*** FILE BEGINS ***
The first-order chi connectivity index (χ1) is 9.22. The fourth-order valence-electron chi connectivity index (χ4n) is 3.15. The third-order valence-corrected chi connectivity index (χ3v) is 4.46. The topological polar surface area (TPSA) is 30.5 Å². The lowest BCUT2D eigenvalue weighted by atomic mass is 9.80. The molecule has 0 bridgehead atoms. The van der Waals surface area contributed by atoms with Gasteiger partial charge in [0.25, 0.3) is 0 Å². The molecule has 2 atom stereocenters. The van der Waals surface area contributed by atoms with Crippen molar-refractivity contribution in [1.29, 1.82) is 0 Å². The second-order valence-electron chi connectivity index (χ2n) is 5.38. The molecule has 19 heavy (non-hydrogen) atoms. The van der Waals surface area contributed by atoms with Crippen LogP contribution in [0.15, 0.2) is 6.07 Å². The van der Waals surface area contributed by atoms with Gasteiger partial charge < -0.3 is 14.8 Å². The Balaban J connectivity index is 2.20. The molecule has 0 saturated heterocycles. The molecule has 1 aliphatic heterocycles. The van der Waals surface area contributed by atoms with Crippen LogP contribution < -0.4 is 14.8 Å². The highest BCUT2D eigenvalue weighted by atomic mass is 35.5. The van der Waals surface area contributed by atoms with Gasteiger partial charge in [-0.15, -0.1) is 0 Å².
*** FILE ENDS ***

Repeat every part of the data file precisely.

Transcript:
The first-order chi connectivity index (χ1) is 9.22. The fourth-order valence-electron chi connectivity index (χ4n) is 3.15. The third-order valence-corrected chi connectivity index (χ3v) is 4.46. The topological polar surface area (TPSA) is 30.5 Å². The lowest BCUT2D eigenvalue weighted by atomic mass is 9.80. The molecule has 0 bridgehead atoms. The van der Waals surface area contributed by atoms with Gasteiger partial charge in [0.25, 0.3) is 0 Å². The molecule has 2 atom stereocenters. The van der Waals surface area contributed by atoms with Crippen molar-refractivity contribution in [1.29, 1.82) is 0 Å². The second-order valence-electron chi connectivity index (χ2n) is 5.38. The molecule has 19 heavy (non-hydrogen) atoms. The van der Waals surface area contributed by atoms with Crippen LogP contribution in [0.15, 0.2) is 6.07 Å². The van der Waals surface area contributed by atoms with Gasteiger partial charge < -0.3 is 14.8 Å². The Balaban J connectivity index is 2.20. The molecule has 0 saturated heterocycles. The molecule has 1 aliphatic heterocycles. The van der Waals surface area contributed by atoms with Crippen LogP contribution < -0.4 is 14.8 Å². The highest BCUT2D eigenvalue weighted by atomic mass is 35.5. The van der Waals surface area contributed by atoms with Gasteiger partial charge in [-0.15, -0.1) is 0 Å².